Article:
Compose a poem of five stanzas with four lines each. Use five of the following words: promenade, mettle, flap, azimuth, arbor, heap, mast, foxgrape. Write the final line of the poem using words whose vowel sounds contain a, e, i, o, u, in that order (for example, "The stay between window and room"). 

10.13.11

Imagine a character whose job—such as a banker, thrift store cashier, babysitter, college president—typically implies certain traits about this person and a certain lifestyle. Write a story in which this character's life outside of his or her work is drastically different from what is typical. Explore in your writing why this is so, using it to inform the plot and to create tension in the story.

10.11.11

Transform a poem that you've written or write a new poem without using the first person.

10.6.11

Write a scene for a story with two characters involved in the Occupy Wall Street movement. Use news stories about the movement in order to gather details to create a realistic setting.

10.3.11

Find a poem that is different in style and approach than the kind of poem you usually write. Read it repeatedly until it opens for you, scan it to better understand its musical qualities, and finally memorize it. Write your own poem inspired by the poem you've studied. 

9.30.11

A major catastrophy has occurred that has changed the way we live and the environment in which we live. Write a story that conveys this post-apocalyptic environment without describing what has happened, using the setting and characters to suggest it instead. 

9.26.11

Transform one of your poems into an artisanal object of some kind using found or recycled materials. Send a photograph of it to editor@pw.org for possible inclusion in a slideshow. Include Artisanal Object in the subject line.

9.22.11

Read Shirley Jackson’s short story “The Lottery” and Wells Towers’s story “Everything Ravaged, Everything Burned.” Both stories integrate the ancient and the contemporary in surprising and disturbing ways. (For another example read Matthew Sharpe’s novel Jamestown [Soft Skull Press, 2007]). Draft a story that does the same thing, blending the past and the present into the fictional elements of plot, setting, dialogue, and character.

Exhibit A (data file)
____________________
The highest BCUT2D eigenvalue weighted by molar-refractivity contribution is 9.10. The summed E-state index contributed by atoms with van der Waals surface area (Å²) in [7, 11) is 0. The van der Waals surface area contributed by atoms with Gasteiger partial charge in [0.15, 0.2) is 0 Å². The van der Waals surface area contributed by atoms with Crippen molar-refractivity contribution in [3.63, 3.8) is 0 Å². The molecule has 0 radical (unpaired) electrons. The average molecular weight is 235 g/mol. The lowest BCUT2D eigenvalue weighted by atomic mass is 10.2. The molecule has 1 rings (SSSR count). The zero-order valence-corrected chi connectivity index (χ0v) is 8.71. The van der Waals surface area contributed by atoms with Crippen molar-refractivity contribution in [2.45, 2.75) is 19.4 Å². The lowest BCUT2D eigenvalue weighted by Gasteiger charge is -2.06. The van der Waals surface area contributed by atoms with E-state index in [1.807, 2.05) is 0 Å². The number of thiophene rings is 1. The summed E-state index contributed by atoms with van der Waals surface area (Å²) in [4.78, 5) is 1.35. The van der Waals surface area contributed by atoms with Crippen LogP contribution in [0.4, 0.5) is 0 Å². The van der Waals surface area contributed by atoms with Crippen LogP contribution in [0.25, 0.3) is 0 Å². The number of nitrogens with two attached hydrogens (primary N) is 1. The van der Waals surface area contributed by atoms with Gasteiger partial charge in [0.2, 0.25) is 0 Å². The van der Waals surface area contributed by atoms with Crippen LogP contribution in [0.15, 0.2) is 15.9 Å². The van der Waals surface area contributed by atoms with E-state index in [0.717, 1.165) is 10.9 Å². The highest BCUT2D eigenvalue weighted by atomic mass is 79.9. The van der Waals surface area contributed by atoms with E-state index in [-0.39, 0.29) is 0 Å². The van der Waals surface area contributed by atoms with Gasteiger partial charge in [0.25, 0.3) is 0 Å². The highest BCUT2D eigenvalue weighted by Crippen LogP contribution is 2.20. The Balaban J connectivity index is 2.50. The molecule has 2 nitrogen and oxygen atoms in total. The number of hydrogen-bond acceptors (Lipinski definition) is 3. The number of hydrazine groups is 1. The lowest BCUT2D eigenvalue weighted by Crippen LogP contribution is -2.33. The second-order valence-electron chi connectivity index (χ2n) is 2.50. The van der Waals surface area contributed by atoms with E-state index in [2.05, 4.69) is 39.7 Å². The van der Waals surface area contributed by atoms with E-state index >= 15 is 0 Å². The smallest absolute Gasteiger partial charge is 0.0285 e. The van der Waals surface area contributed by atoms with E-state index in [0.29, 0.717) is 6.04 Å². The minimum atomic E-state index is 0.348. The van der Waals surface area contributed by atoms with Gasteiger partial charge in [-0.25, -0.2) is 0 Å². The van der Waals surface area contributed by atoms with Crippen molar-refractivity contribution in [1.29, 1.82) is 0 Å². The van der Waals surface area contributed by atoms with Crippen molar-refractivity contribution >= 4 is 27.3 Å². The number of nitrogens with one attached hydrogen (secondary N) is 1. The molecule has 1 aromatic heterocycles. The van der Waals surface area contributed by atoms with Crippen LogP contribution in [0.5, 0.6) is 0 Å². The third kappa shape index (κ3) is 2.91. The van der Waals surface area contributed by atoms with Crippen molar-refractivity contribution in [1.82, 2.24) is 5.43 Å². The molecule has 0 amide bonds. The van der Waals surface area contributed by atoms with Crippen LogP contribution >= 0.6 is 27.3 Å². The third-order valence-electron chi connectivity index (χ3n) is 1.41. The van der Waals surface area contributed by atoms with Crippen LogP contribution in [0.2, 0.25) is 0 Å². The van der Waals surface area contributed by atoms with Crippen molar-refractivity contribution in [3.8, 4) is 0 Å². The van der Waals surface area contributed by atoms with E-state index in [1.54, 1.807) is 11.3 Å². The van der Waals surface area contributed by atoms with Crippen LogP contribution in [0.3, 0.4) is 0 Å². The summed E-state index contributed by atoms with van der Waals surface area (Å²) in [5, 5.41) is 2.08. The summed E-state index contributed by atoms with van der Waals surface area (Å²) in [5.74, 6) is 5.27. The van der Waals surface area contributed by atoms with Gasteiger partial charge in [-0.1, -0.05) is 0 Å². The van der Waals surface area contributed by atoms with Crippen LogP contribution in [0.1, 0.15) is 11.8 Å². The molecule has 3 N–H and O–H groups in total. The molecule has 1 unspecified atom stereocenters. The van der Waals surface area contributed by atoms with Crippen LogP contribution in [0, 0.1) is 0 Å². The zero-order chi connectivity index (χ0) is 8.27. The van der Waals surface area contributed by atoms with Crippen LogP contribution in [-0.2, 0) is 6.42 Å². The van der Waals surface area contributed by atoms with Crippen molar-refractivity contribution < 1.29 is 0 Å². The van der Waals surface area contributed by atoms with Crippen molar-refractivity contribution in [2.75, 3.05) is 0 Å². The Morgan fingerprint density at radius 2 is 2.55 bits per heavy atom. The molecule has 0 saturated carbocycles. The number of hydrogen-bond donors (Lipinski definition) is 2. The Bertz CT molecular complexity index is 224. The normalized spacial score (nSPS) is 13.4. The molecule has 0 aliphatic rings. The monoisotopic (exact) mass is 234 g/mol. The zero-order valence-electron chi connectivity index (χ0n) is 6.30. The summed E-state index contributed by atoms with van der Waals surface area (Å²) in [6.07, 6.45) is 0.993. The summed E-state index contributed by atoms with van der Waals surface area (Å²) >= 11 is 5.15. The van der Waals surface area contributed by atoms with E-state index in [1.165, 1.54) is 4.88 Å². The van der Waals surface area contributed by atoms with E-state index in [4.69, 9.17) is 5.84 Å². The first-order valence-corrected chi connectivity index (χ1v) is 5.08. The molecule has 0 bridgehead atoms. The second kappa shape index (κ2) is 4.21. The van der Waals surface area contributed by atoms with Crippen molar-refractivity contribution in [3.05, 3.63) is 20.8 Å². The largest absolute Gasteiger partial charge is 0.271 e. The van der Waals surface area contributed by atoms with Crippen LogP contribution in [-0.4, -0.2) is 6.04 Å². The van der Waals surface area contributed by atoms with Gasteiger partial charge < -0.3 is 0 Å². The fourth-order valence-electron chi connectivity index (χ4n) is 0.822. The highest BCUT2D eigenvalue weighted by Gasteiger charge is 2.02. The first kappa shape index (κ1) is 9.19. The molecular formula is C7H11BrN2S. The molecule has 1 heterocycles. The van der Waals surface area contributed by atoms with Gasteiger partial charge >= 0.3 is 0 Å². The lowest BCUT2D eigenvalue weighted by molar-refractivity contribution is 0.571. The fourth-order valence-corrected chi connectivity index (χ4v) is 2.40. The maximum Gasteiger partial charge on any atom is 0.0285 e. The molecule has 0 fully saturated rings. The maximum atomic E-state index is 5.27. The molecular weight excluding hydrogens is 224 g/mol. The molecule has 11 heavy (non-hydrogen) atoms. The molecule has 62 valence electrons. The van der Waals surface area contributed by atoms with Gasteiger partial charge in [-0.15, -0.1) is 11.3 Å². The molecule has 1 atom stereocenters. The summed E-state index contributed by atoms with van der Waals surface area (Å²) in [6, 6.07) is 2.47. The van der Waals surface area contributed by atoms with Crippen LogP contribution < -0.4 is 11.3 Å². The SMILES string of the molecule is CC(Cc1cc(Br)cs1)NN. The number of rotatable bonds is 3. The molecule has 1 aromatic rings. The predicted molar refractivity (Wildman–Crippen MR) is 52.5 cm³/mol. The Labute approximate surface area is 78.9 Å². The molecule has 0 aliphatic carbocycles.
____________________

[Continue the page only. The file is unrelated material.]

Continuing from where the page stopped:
9.19.11

Ruminate on the following lines by Greek poet Aeschylus: "Even in our sleep, pain which cannot forget / falls drop by drop upon the heart, / until, in our own despair, / against our will, / comes wisdom / through the awful grace of God."

Use these lines as the epigraph to a poem. Once you've finished the poem, delete the epigraph.

9.15.11

There is someone inside a house at night who is startled by a knock at the door. Outside the door are two people. Complete this scene by considering the following questions: Who is the person inside the house? What is he (or she) doing when he hears the knock? Does he know why the pair are at the door? Who are the pair? What do they want? After completing the opening scene, write the story of what happens next.

9.12.11

Write an ars poetica, a poem that conveys your perspective on the art of poetry, how it works and its value. Visit the Academy of American Poets website to read more about ars poetica, and for examples by other poets.

9.8.11

Using one of your own stories or one by another author, rewrite the story from the perspective of one of the minor characters.

9.8.11

Choose a page from a book, a magazine, or a newspaper and make a list of the nouns mentioned. Using free association, jot down a new noun for each noun in your first list. Using the second list of nouns, write a poem.

8.26.11

In honor of the birthday (August 30, 1797) this week of Mary Shelley, author of the classic Frankenstein, a novel she based on a dream, write a horror story, using material from your most memorable nightmares, should you need it.

8.26.11

Read Teresa Cader's "History of Hurricanes." Write a poem that is a response to it, either by using and reworking one of the lines, by crafting similar line breaks, or by adapting the poem's theme.